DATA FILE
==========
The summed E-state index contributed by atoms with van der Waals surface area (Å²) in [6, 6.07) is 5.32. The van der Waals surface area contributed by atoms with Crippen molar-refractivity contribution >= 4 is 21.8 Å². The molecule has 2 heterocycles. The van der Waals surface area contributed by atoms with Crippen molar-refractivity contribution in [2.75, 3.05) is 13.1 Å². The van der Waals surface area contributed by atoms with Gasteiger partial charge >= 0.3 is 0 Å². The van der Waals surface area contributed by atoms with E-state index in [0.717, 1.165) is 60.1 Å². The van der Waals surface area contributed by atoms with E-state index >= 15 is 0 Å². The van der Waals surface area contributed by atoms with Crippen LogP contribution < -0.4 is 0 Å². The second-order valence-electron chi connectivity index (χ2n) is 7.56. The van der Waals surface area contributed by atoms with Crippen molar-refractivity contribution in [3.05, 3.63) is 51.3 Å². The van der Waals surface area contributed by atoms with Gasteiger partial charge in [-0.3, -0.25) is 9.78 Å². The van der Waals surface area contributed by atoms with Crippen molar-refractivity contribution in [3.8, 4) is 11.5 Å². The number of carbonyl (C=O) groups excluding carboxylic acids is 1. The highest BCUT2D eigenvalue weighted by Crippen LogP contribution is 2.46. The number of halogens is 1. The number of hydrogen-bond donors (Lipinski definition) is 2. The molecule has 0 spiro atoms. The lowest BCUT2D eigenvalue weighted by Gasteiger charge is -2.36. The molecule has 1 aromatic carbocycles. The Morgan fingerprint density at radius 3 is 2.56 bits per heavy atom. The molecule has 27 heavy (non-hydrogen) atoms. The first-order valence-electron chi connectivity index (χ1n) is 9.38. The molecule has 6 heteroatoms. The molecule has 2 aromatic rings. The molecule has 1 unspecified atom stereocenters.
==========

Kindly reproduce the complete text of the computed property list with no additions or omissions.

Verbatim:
The summed E-state index contributed by atoms with van der Waals surface area (Å²) in [6, 6.07) is 5.32. The van der Waals surface area contributed by atoms with Crippen molar-refractivity contribution >= 4 is 21.8 Å². The molecule has 2 heterocycles. The van der Waals surface area contributed by atoms with Crippen molar-refractivity contribution in [2.75, 3.05) is 13.1 Å². The van der Waals surface area contributed by atoms with Gasteiger partial charge >= 0.3 is 0 Å². The van der Waals surface area contributed by atoms with E-state index in [0.717, 1.165) is 60.1 Å². The van der Waals surface area contributed by atoms with E-state index >= 15 is 0 Å². The van der Waals surface area contributed by atoms with Crippen LogP contribution < -0.4 is 0 Å². The second-order valence-electron chi connectivity index (χ2n) is 7.56. The van der Waals surface area contributed by atoms with Crippen molar-refractivity contribution in [3.05, 3.63) is 51.3 Å². The van der Waals surface area contributed by atoms with Gasteiger partial charge in [-0.3, -0.25) is 9.78 Å². The van der Waals surface area contributed by atoms with Crippen molar-refractivity contribution in [3.8, 4) is 11.5 Å². The number of carbonyl (C=O) groups excluding carboxylic acids is 1. The highest BCUT2D eigenvalue weighted by Crippen LogP contribution is 2.46. The number of halogens is 1. The number of hydrogen-bond donors (Lipinski definition) is 2. The molecule has 0 spiro atoms. The lowest BCUT2D eigenvalue weighted by Gasteiger charge is -2.36. The molecule has 1 aromatic carbocycles. The Morgan fingerprint density at radius 3 is 2.56 bits per heavy atom. The molecule has 27 heavy (non-hydrogen) atoms. The first-order valence-electron chi connectivity index (χ1n) is 9.38. The molecule has 6 heteroatoms. The molecule has 2 aromatic rings. The molecule has 1 unspecified atom stereocenters.